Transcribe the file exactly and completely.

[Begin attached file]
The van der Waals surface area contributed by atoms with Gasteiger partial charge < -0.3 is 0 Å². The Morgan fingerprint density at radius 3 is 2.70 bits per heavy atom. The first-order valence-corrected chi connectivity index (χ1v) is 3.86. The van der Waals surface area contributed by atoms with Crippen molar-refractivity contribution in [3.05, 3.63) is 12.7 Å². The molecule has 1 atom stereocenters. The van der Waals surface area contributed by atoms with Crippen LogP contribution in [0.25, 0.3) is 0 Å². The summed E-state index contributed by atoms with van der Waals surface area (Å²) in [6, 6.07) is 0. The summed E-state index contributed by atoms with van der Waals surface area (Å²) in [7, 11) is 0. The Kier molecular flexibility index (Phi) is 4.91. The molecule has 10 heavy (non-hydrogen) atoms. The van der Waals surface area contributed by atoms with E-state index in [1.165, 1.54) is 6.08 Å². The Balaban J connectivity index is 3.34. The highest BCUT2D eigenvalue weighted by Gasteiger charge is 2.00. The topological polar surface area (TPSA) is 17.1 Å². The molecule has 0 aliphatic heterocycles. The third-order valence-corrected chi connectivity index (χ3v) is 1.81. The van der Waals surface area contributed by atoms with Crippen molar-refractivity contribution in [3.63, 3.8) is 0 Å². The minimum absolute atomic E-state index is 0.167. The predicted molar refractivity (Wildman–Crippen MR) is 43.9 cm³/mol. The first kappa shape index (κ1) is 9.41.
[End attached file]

The van der Waals surface area contributed by atoms with Gasteiger partial charge < -0.3 is 0 Å². The Morgan fingerprint density at radius 3 is 2.70 bits per heavy atom. The first-order valence-corrected chi connectivity index (χ1v) is 3.86. The van der Waals surface area contributed by atoms with Crippen molar-refractivity contribution in [3.05, 3.63) is 12.7 Å². The molecule has 1 atom stereocenters. The van der Waals surface area contributed by atoms with Crippen LogP contribution in [0.25, 0.3) is 0 Å². The summed E-state index contributed by atoms with van der Waals surface area (Å²) in [6, 6.07) is 0. The summed E-state index contributed by atoms with van der Waals surface area (Å²) in [7, 11) is 0. The Kier molecular flexibility index (Phi) is 4.91. The molecule has 10 heavy (non-hydrogen) atoms. The van der Waals surface area contributed by atoms with E-state index in [1.165, 1.54) is 6.08 Å². The Balaban J connectivity index is 3.34. The highest BCUT2D eigenvalue weighted by Gasteiger charge is 2.00. The topological polar surface area (TPSA) is 17.1 Å². The molecule has 0 aliphatic heterocycles. The third-order valence-corrected chi connectivity index (χ3v) is 1.81. The van der Waals surface area contributed by atoms with Crippen molar-refractivity contribution in [3.63, 3.8) is 0 Å². The minimum absolute atomic E-state index is 0.167. The predicted molar refractivity (Wildman–Crippen MR) is 43.9 cm³/mol. The first kappa shape index (κ1) is 9.41.